The words you use in a blog post, on a web page, in an email, or in a prospecting letter are often the first impression your prospect has of you. As such, they’re important.
Among other things, they tell that prospect whether you’re a professional; whether you’re a likeable person; whether you might be someone they can trust; and whether or not you pay attention to details.
If that first impression is poor, it often becomes the last impression.
So let’s look at some ways that a real estate agent (or anyone else) can ruin their chances for success by making a poor first impression with their words.
Making assumptions: Either rude or outright silly.
Some sales trainers actually advise agents to assumptions. For instance, they recommend beginning a letter with “I know you’re thinking of selling your home.”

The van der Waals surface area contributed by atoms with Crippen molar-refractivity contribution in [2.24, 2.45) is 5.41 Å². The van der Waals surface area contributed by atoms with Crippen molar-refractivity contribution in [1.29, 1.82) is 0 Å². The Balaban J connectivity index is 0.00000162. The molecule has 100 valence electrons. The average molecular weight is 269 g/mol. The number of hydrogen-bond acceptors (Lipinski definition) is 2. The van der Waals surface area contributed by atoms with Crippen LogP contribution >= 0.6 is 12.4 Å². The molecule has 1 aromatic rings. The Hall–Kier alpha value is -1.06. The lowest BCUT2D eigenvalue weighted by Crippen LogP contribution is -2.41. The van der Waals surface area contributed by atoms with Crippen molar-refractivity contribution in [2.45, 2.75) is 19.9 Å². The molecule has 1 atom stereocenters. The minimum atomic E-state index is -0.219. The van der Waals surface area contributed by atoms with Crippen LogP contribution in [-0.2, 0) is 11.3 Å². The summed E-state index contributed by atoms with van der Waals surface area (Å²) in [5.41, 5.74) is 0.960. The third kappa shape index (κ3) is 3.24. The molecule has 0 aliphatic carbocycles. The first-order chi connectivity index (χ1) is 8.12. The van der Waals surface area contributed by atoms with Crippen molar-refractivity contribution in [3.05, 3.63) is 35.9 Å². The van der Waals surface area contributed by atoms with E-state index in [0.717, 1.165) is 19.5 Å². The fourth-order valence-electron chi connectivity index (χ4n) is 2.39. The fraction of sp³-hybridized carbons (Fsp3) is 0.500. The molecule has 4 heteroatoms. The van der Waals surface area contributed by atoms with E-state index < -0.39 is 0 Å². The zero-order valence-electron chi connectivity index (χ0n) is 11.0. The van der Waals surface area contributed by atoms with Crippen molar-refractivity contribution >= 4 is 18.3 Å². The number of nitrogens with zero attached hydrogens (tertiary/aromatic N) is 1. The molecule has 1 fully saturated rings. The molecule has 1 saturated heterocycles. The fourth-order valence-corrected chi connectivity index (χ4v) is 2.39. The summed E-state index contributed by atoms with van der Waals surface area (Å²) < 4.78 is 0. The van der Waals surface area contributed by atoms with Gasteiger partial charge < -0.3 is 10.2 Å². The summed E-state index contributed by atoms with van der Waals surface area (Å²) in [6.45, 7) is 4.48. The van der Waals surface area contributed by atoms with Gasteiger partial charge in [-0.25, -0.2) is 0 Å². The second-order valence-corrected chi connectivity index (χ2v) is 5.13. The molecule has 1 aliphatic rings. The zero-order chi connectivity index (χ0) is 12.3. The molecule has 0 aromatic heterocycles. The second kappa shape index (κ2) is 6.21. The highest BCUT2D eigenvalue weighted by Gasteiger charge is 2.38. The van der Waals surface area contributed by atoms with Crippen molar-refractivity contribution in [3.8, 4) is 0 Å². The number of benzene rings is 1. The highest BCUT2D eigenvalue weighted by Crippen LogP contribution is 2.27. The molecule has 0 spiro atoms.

That breaks rule #1 in writing a business letter (Never, ever begin with “I”) while being downright rude. If I received that message my first impression and reaction would be “You don’t know me and you don’t know what I think. Get lost.”
Perhaps you’d react differently, but is it worth taking the chance?
And then there’s silly. Here’s an example that came to my in-box last year:
“Mark Your Calendar!“
“In March, we sent out a newsletter with some information about our new web design, which we have been waiting for with excitement. Now it’s finally time to launch it and we hope you’re as excited as we are!”